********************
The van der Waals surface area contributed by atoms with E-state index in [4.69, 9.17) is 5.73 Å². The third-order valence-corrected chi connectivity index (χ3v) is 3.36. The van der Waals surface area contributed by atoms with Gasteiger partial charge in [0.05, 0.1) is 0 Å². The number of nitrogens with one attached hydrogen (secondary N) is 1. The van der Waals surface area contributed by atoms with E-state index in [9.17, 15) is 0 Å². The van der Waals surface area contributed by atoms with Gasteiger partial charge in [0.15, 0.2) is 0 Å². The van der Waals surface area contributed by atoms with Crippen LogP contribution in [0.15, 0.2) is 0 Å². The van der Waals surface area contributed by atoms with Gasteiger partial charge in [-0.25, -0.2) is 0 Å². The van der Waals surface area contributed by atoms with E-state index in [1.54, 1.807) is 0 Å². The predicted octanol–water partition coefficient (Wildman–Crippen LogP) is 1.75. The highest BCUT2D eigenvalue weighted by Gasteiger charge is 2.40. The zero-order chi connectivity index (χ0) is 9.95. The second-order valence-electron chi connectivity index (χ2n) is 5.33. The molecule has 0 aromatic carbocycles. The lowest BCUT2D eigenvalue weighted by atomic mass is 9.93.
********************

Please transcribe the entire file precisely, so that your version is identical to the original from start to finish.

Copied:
The van der Waals surface area contributed by atoms with E-state index in [4.69, 9.17) is 5.73 Å². The third-order valence-corrected chi connectivity index (χ3v) is 3.36. The van der Waals surface area contributed by atoms with Gasteiger partial charge in [0.05, 0.1) is 0 Å². The number of nitrogens with one attached hydrogen (secondary N) is 1. The van der Waals surface area contributed by atoms with E-state index in [9.17, 15) is 0 Å². The van der Waals surface area contributed by atoms with Gasteiger partial charge in [0.15, 0.2) is 0 Å². The van der Waals surface area contributed by atoms with Crippen LogP contribution in [0.15, 0.2) is 0 Å². The van der Waals surface area contributed by atoms with Gasteiger partial charge in [-0.25, -0.2) is 0 Å². The van der Waals surface area contributed by atoms with E-state index in [1.54, 1.807) is 0 Å². The predicted octanol–water partition coefficient (Wildman–Crippen LogP) is 1.75. The highest BCUT2D eigenvalue weighted by Gasteiger charge is 2.40. The zero-order chi connectivity index (χ0) is 9.95. The second-order valence-electron chi connectivity index (χ2n) is 5.33. The molecule has 0 aromatic carbocycles. The lowest BCUT2D eigenvalue weighted by atomic mass is 9.93.